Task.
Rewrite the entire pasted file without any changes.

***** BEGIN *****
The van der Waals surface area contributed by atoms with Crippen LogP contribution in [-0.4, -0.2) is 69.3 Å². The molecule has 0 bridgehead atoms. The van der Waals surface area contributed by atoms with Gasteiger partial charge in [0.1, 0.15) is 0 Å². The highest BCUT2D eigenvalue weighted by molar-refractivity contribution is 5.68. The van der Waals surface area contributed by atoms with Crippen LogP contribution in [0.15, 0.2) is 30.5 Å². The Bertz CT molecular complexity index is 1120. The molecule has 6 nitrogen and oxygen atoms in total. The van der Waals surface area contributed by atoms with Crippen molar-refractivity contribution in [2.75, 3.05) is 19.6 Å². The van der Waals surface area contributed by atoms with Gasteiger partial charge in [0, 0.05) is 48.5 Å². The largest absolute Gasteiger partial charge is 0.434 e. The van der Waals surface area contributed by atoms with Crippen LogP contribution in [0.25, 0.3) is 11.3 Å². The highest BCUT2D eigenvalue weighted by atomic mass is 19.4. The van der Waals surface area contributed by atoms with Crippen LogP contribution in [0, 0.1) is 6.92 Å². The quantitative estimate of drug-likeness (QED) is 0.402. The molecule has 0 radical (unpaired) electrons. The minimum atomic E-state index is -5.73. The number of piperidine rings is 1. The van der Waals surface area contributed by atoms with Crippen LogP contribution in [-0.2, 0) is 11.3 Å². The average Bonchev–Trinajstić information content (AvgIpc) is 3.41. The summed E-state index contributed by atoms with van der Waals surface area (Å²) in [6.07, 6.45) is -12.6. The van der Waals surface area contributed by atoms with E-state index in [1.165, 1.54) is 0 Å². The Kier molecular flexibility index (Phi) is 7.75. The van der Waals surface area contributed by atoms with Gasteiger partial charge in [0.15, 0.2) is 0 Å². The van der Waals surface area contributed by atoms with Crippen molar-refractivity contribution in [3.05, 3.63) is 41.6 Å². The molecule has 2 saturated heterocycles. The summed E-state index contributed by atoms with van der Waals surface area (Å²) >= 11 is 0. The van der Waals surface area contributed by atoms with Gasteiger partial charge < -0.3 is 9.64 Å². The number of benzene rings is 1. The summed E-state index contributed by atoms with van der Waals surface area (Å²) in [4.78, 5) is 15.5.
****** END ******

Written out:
The van der Waals surface area contributed by atoms with Crippen LogP contribution in [-0.4, -0.2) is 69.3 Å². The molecule has 0 bridgehead atoms. The van der Waals surface area contributed by atoms with Gasteiger partial charge in [0.1, 0.15) is 0 Å². The highest BCUT2D eigenvalue weighted by molar-refractivity contribution is 5.68. The van der Waals surface area contributed by atoms with Crippen LogP contribution in [0.15, 0.2) is 30.5 Å². The Bertz CT molecular complexity index is 1120. The molecule has 6 nitrogen and oxygen atoms in total. The van der Waals surface area contributed by atoms with Crippen molar-refractivity contribution in [2.75, 3.05) is 19.6 Å². The van der Waals surface area contributed by atoms with Gasteiger partial charge in [0, 0.05) is 48.5 Å². The largest absolute Gasteiger partial charge is 0.434 e. The van der Waals surface area contributed by atoms with Crippen LogP contribution in [0.25, 0.3) is 11.3 Å². The highest BCUT2D eigenvalue weighted by atomic mass is 19.4. The van der Waals surface area contributed by atoms with Crippen LogP contribution in [0, 0.1) is 6.92 Å². The quantitative estimate of drug-likeness (QED) is 0.402. The molecule has 0 radical (unpaired) electrons. The minimum atomic E-state index is -5.73. The number of piperidine rings is 1. The van der Waals surface area contributed by atoms with Crippen LogP contribution in [-0.2, 0) is 11.3 Å². The average Bonchev–Trinajstić information content (AvgIpc) is 3.41. The summed E-state index contributed by atoms with van der Waals surface area (Å²) in [6.07, 6.45) is -12.6. The van der Waals surface area contributed by atoms with E-state index in [1.165, 1.54) is 0 Å². The Kier molecular flexibility index (Phi) is 7.75. The van der Waals surface area contributed by atoms with Gasteiger partial charge in [0.15, 0.2) is 0 Å². The van der Waals surface area contributed by atoms with Crippen molar-refractivity contribution in [3.05, 3.63) is 41.6 Å². The molecule has 2 saturated heterocycles. The summed E-state index contributed by atoms with van der Waals surface area (Å²) >= 11 is 0. The van der Waals surface area contributed by atoms with Gasteiger partial charge < -0.3 is 9.64 Å². The number of benzene rings is 1. The summed E-state index contributed by atoms with van der Waals surface area (Å²) in [4.78, 5) is 15.5.